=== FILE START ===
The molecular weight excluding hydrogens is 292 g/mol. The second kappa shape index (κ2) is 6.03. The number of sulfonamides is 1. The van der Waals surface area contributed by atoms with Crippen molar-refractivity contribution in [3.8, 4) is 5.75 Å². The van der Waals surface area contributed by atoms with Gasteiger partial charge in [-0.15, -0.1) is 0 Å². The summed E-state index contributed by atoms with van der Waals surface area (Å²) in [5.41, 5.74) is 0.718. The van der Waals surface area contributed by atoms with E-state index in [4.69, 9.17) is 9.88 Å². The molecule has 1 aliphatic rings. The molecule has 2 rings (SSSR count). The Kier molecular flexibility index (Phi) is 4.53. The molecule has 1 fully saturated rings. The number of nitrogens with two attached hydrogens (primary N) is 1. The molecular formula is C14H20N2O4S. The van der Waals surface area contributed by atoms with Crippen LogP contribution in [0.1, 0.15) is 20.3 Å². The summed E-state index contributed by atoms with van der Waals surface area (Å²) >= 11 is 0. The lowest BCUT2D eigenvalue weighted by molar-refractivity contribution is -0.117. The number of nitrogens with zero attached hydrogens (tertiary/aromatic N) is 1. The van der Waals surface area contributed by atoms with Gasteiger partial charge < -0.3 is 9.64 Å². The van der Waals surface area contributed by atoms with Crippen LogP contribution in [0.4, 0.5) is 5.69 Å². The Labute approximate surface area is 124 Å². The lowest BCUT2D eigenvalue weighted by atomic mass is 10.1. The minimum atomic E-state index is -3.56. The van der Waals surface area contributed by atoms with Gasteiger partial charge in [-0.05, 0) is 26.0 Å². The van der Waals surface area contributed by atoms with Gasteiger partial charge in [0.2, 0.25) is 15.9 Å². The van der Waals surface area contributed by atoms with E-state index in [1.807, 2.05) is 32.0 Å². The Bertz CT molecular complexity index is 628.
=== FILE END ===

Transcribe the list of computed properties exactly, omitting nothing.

The molecular weight excluding hydrogens is 292 g/mol. The second kappa shape index (κ2) is 6.03. The number of sulfonamides is 1. The van der Waals surface area contributed by atoms with Crippen molar-refractivity contribution in [3.8, 4) is 5.75 Å². The van der Waals surface area contributed by atoms with Gasteiger partial charge in [-0.15, -0.1) is 0 Å². The summed E-state index contributed by atoms with van der Waals surface area (Å²) in [5.41, 5.74) is 0.718. The van der Waals surface area contributed by atoms with E-state index in [4.69, 9.17) is 9.88 Å². The molecule has 1 aliphatic rings. The molecule has 2 rings (SSSR count). The Kier molecular flexibility index (Phi) is 4.53. The molecule has 1 fully saturated rings. The number of nitrogens with two attached hydrogens (primary N) is 1. The molecular formula is C14H20N2O4S. The van der Waals surface area contributed by atoms with Crippen LogP contribution in [0.1, 0.15) is 20.3 Å². The summed E-state index contributed by atoms with van der Waals surface area (Å²) >= 11 is 0. The lowest BCUT2D eigenvalue weighted by molar-refractivity contribution is -0.117. The number of nitrogens with zero attached hydrogens (tertiary/aromatic N) is 1. The van der Waals surface area contributed by atoms with Gasteiger partial charge < -0.3 is 9.64 Å². The van der Waals surface area contributed by atoms with Crippen LogP contribution in [0.4, 0.5) is 5.69 Å². The Labute approximate surface area is 124 Å². The lowest BCUT2D eigenvalue weighted by atomic mass is 10.1. The minimum atomic E-state index is -3.56. The van der Waals surface area contributed by atoms with Gasteiger partial charge in [-0.05, 0) is 26.0 Å². The van der Waals surface area contributed by atoms with Gasteiger partial charge in [0.2, 0.25) is 15.9 Å². The van der Waals surface area contributed by atoms with E-state index in [1.807, 2.05) is 32.0 Å². The Bertz CT molecular complexity index is 628.